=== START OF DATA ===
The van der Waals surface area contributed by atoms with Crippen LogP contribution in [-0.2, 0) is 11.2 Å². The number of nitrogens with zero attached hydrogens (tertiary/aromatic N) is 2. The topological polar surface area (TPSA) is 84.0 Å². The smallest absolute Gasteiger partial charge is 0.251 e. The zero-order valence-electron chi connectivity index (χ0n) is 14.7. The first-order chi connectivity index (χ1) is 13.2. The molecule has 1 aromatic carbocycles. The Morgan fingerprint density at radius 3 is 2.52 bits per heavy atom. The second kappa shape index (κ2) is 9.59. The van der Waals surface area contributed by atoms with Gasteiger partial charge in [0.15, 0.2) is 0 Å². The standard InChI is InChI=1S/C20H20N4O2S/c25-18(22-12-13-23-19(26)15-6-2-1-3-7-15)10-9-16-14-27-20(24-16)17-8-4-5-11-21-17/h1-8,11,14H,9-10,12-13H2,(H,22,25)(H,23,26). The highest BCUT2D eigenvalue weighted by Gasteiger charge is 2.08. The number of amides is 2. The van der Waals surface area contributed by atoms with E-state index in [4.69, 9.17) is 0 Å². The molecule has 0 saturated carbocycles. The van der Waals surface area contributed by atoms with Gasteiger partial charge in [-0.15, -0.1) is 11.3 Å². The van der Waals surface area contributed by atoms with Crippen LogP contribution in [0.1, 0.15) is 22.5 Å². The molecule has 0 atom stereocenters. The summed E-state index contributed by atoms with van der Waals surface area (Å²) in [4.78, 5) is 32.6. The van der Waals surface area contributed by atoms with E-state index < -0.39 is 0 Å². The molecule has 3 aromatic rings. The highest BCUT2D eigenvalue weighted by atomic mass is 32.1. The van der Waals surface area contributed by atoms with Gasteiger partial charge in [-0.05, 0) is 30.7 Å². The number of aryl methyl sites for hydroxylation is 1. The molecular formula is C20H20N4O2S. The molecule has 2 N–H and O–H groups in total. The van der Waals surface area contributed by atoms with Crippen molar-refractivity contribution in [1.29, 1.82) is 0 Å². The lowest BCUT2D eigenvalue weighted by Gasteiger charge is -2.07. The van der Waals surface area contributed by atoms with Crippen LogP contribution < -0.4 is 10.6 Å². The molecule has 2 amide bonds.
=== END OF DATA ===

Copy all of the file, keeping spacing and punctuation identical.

The van der Waals surface area contributed by atoms with Crippen LogP contribution in [-0.2, 0) is 11.2 Å². The number of nitrogens with zero attached hydrogens (tertiary/aromatic N) is 2. The topological polar surface area (TPSA) is 84.0 Å². The smallest absolute Gasteiger partial charge is 0.251 e. The zero-order valence-electron chi connectivity index (χ0n) is 14.7. The first-order chi connectivity index (χ1) is 13.2. The molecule has 1 aromatic carbocycles. The Morgan fingerprint density at radius 3 is 2.52 bits per heavy atom. The second kappa shape index (κ2) is 9.59. The van der Waals surface area contributed by atoms with Gasteiger partial charge in [0.15, 0.2) is 0 Å². The standard InChI is InChI=1S/C20H20N4O2S/c25-18(22-12-13-23-19(26)15-6-2-1-3-7-15)10-9-16-14-27-20(24-16)17-8-4-5-11-21-17/h1-8,11,14H,9-10,12-13H2,(H,22,25)(H,23,26). The highest BCUT2D eigenvalue weighted by Gasteiger charge is 2.08. The number of amides is 2. The van der Waals surface area contributed by atoms with E-state index in [4.69, 9.17) is 0 Å². The molecule has 0 saturated carbocycles. The van der Waals surface area contributed by atoms with Gasteiger partial charge in [-0.15, -0.1) is 11.3 Å². The van der Waals surface area contributed by atoms with Crippen LogP contribution in [0.1, 0.15) is 22.5 Å². The molecule has 0 atom stereocenters. The summed E-state index contributed by atoms with van der Waals surface area (Å²) in [4.78, 5) is 32.6. The van der Waals surface area contributed by atoms with E-state index < -0.39 is 0 Å². The molecule has 3 aromatic rings. The highest BCUT2D eigenvalue weighted by atomic mass is 32.1. The van der Waals surface area contributed by atoms with Gasteiger partial charge in [-0.05, 0) is 30.7 Å². The number of aryl methyl sites for hydroxylation is 1. The molecular formula is C20H20N4O2S. The molecule has 2 N–H and O–H groups in total. The van der Waals surface area contributed by atoms with Crippen molar-refractivity contribution in [1.29, 1.82) is 0 Å². The lowest BCUT2D eigenvalue weighted by Gasteiger charge is -2.07. The van der Waals surface area contributed by atoms with Crippen LogP contribution < -0.4 is 10.6 Å². The molecule has 2 amide bonds.